by Maria Savel
December 22, 2016

from WorldPoliticsReview Website




European Council President Donald Tusk

during a media conference,

Brussels, Nov. 9, 2016

(AP photo by Virginia Mayo).



The European Union voted Monday to renew economic sanctions against Russia over its annexation of Crimea for an additional six months.


Sanctions were first put in place in July 2014 and have been extended ever since. Despite token opposition among some member states, the renewal of sanctions has been relatively routine up to this point.


But there are signs that Europe's united front against Russia is beginning to crack.

  • Germany

  • the U.K.

  • Sweden

  • Finland

  • Estonia

  • Latvia

  • Lithuania,

...have been the strongest advocates of a hard line on Russia, while,

  • Italy

  • Greece

  • Hungary

  • the Czech Republic,

...have been vocal in their desire to rollback or ease sanctions against Russia.

"The situation is seemingly paradoxical in the sense that the countries that are most affected [by the economic impact of lost trade] are at the same time the strongest supporters of the sanctions," explains Kadri Liik, a senior policy fellow at the European Council on Foreign Relations.

The Baltic states have political and security reasons for maintaining a hard line on Russia.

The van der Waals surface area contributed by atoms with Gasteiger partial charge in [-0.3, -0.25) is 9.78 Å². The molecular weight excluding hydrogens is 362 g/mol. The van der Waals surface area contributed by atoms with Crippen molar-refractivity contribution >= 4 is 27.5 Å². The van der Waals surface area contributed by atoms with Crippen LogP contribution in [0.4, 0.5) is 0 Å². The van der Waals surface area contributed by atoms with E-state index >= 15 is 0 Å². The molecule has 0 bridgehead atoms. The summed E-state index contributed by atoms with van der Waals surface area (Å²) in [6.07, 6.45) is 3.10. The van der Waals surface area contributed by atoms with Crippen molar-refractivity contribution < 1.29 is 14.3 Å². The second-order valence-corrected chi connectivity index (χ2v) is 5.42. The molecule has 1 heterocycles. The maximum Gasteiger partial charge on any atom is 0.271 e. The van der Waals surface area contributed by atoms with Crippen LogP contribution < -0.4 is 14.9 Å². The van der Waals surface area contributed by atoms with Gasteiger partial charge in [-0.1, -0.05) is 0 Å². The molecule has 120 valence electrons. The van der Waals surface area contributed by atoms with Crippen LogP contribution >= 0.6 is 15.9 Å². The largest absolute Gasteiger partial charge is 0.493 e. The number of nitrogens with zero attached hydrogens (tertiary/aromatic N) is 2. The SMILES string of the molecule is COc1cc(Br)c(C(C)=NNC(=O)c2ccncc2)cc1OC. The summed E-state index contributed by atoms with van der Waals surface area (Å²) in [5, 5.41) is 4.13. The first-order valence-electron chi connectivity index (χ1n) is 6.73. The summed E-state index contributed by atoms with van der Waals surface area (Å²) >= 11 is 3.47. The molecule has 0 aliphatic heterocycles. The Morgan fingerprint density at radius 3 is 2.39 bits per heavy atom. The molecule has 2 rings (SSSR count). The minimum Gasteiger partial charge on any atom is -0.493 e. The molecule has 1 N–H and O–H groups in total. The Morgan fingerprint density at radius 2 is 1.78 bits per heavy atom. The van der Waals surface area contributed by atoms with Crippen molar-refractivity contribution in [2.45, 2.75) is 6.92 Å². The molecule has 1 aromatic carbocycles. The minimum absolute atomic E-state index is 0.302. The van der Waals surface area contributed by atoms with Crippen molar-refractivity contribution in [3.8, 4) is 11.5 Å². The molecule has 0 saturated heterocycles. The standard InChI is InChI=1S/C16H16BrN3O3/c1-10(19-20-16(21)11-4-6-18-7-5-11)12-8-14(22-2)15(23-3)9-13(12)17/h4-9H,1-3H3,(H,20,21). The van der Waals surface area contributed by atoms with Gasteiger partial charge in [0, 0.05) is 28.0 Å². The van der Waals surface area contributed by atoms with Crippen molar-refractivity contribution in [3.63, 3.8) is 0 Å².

Meanwhile, opponents of sanctions include member states with long-standing political and business ties with Russia. Further complicating the debate is Russia's ongoing military intervention in Syria.


The EU has spoken out against Moscow's role in the civil war, in particular condemning Russia for the carnage in Aleppo. In October, the U.K. suggested expanding sanctions to cover Russians involved in the conflict, an idea that received support from France and Spain.


But additional sanctions are unlikely, given the growing divisions between EU member states over existing sanctions and the fact that most member states don't see sanctions as a viable means of changing Russia's behavior in either Syria or Ukraine.

So far, sanctions have held up despite the EU's internal divisions. Rolling them back could take one of two forms.


Were Russia to fulfill its obligations under the earlier Minsk Agreement, most notably withdrawing Russian troops from eastern Ukraine, the EU would lift the majority of sanctions in place, with the exception of those related to the annexation of Crimea.


This is the preferred scenario for the EU, as it would allow Brussels to claim a major diplomatic victory.

The second option, according to Kadri Liik,

"is that the sanctions will simply collapse once Europe fails to find unanimity to continue."

This is looking to be the more likely scenario, especially since President-elect Donald Trump's transition team has signaled Trump is considering lifting sanctions on Russia when he takes office next month. If that happened, the EU's sanctions would become much less effective.

The fate of sanctions also depends on several key elections next year, especially the general elections in France and Germany.


In France, where business and energy ties, as well as a vocal Russophile faction among political elites, have fueled calls for a more cooperative relationship with Moscow, center-right Republican presidential candidate Francois Fillon is in favor of scrapping the EU's Russia sanctions.